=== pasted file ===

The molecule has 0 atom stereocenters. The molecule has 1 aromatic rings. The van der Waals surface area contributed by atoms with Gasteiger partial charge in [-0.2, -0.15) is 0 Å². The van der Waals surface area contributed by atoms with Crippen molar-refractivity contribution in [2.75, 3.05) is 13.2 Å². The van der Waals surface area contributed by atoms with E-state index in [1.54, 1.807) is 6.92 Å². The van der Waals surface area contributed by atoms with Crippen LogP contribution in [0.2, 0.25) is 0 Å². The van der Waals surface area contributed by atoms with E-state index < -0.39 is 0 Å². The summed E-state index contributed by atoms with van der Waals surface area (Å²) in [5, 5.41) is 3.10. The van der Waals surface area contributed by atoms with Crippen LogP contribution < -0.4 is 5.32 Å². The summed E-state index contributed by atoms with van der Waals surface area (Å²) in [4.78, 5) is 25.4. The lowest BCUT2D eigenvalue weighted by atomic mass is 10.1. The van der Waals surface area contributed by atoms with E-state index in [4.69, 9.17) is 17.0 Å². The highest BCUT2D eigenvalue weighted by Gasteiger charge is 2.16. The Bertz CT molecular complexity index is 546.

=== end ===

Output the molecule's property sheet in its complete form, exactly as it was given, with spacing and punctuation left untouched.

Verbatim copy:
The molecule has 0 atom stereocenters. The molecule has 1 aromatic rings. The van der Waals surface area contributed by atoms with Gasteiger partial charge in [-0.2, -0.15) is 0 Å². The van der Waals surface area contributed by atoms with Crippen molar-refractivity contribution in [2.75, 3.05) is 13.2 Å². The van der Waals surface area contributed by atoms with E-state index in [1.54, 1.807) is 6.92 Å². The van der Waals surface area contributed by atoms with Crippen LogP contribution in [0.2, 0.25) is 0 Å². The van der Waals surface area contributed by atoms with E-state index < -0.39 is 0 Å². The summed E-state index contributed by atoms with van der Waals surface area (Å²) in [5, 5.41) is 3.10. The van der Waals surface area contributed by atoms with Crippen LogP contribution < -0.4 is 5.32 Å². The summed E-state index contributed by atoms with van der Waals surface area (Å²) in [4.78, 5) is 25.4. The lowest BCUT2D eigenvalue weighted by atomic mass is 10.1. The van der Waals surface area contributed by atoms with E-state index in [4.69, 9.17) is 17.0 Å². The highest BCUT2D eigenvalue weighted by Gasteiger charge is 2.16. The Bertz CT molecular complexity index is 546.